The Top 15 Skills Needed Become a Firefighter

Are you good under pressure? Okay with working in a dangerous environment? Check and see if you have the skills to become a firefighter.

Reviewed by Hayley Ramsey

People on a fire engine showing the skills needed to become a firefighter

Anyone who has decided to become a firefighter knows that there is a lot of hard work ahead of them. It starts early, with a rigorous selection process that includes a written exam, a physical agility test, a background check, a medical and psychological evaluation, and a final interview. Then there’s academy training, where you’ll learn and practise firefighting and prevention techniques, survival training, and emergency medical procedures.

You’re probably more focused on the value and rewards of this career path, however. After all, bravely facing danger and saving people’s lives makes firefighters heroes to kids and adults alike. Before you sign on to all the challenges this role brings, however, be sure you have what it takes to succeed. To help guide you, we’ve compiled a list of 10 essential skills needed to be a firefighter.

1. Teamwork skills

Teamwork is an essential skill for most career paths. Employees that trust each other, take their share of the responsibility and respect each other’s strengths can tackle projects more quickly, efficiently and successfully than a bunch of people trying to go their own way. This is exponentially truer in the realm of firefighters, where a fracture in the group dynamic can jeopardize everyone’s safety.

Going through the firefighting academy offers the perfect opportunity to practise your teamwork skills with other aspiring first responders. Leadership and initiative are important skills for a firefighter to have, but remember that you will always need backup to tackle emergencies.

2. Working under pressure

Fearlessly running toward a burning building or vehicle is only one part of being a firefighter. You’ll need to carry out your assigned tasks once you get there, as precisely and efficiently as possible. Responsibility to your fellow firefighters, dangerous conditions, including smoke and unstable floors, and a very short time limit can add up to an immense amount of stress.

One of the questions during your interview for an entry-level firefighter position is likely to be how well you work under pressure. You’ll want to assure them you thrive in tense and chaotic situations. You will also need to explain how you keep the nerves at bay and retain laser focus in dire circumstances. Be prepared with examples of your stress tolerance skills from your training or internship.

3. Adaptability skills

A huge aspect of the job is dealing with the unexpected. You might be doing routine equipment maintenance at the firehouse one minute and be called to an industrial fire the next. Once at an emergency scene, the plan of attack could be derailed by weather, the sudden instability of a building, or unpredictable actions by victims, bystanders or perpetrators.

Whether in the foreground or off, firefighters need to remain calm, ask the important questions about the situation and be able to quickly switch from an expected course of action to an alternate solution.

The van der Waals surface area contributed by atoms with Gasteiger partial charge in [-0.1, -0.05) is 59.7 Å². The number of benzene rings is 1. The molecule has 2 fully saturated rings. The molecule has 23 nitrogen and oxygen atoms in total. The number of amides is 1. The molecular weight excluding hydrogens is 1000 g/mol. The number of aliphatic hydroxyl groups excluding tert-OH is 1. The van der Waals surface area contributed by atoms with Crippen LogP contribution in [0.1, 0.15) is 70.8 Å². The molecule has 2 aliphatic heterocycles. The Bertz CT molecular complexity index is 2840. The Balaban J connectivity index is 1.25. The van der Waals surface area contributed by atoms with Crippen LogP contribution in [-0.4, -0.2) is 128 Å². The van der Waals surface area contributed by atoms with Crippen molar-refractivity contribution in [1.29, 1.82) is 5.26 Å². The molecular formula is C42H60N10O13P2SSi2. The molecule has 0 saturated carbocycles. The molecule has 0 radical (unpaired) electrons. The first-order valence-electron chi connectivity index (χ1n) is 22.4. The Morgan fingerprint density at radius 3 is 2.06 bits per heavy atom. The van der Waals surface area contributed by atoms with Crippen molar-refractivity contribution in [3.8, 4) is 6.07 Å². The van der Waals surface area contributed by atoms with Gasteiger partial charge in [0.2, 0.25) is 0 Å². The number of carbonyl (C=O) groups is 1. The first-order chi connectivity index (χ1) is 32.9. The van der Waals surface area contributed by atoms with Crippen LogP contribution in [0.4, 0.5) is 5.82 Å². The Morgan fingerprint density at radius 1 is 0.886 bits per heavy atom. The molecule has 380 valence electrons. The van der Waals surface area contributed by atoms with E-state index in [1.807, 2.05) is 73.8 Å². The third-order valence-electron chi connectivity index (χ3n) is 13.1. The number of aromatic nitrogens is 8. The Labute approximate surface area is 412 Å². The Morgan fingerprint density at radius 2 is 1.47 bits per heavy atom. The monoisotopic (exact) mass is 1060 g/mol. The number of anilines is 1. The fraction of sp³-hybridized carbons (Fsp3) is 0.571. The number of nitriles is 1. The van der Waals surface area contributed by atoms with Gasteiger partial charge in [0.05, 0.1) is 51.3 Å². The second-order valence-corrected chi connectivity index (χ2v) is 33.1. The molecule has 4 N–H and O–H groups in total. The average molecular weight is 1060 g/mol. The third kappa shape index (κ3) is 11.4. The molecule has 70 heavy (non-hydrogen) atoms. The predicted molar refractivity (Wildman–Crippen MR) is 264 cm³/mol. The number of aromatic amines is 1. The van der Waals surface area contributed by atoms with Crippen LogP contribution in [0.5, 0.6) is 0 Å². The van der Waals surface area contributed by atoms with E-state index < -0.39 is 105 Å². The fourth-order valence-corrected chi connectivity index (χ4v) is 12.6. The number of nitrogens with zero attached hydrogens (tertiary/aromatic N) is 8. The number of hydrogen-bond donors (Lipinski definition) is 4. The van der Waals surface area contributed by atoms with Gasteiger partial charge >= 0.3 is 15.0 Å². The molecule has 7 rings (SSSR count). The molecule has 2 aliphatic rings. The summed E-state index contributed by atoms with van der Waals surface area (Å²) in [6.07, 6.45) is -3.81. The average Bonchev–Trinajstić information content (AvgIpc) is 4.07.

Easily transitioning to a different squad and setting new goals to excel there or planning alternate routes out of a rapidly burning building are two ways you can demonstrate adaptability skills on the job.

4. Problem-solving skills

This skill goes hand-in-hand with adaptability. Being willing to change your perspective and roll with the punches is the first step. Next is having the ability to recognize, analyse and overcome obstacles.

Firefighters must learn to gather all pertinent information, inventory available resources, use logic to find a potential solution, and weigh the costs and benefits of each plan. You may need to find a substitution for malfunctioning equipment, figure out how to compensate for too much weight on an unstable staircase, or find a way through or around a blocked exit. The more knowledge, expertise and experience you have with all aspects of firefighting, the easier it will be for you to problem-solve in stressful situations.

5. Mechanical skills

Part of that necessary expertise is having mechanical skills. Firefighters use tools, specialized equipment, vehicles and machinery in all aspects of their work. It is essential to know how to operate, maintain and repair this equipment.

Fires and other emergencies can take place in all types of buildings and environments. Aspiring firefighters benefit from coursework in subjects like auto mechanics, welding and electronics. Knowing how a variety of machines work, and their related safety protocols, can greatly assist in emergencies at factories, construction sites and automotive accidents.

6. Communication skills

Don’t forget that firefighters spend a lot of time with their colleagues as well as with members of the public. So, in between strength and tactical training, you’ll want to brush up on your communication skills.

You need to know how to listen effectively and convey important information as quickly and clearly as possible. Practice and experience will help you tailor your communication style to different types of personalities and situations.

7. Visualization skills

This may be one of the skills needed to be a firefighter that you hadn’t thought of, but it’s no less important than the rest. Visualization is a more orderly way of using your imagination and is a key factor in getting you out of a burning building or other emergency situation to safety.

Firefighters need to be able to identify figures, objects and sounds amidst distracting elements. They need to quickly compare patterns in their surroundings. Firefighters must also be able to know their location within a building, in relation to their fellow firefighters, to potential dangers and to the exits.

Visualizing three-dimensionally in a chaotic environment is a skill that will require a lot of practice and experience to fully master.

8. Attention to detail skills

With so many variables possible in an emergency, a firefighter must be attentive to the things they can control. Those who check their equipment and safety gear every day, keep in physical shape, run drills with fellow firefighters and update pre-plans will be better prepared when the call comes. They’ll also be less likely to suffer dangerous setbacks from faulty equipment or being mentally unprepared.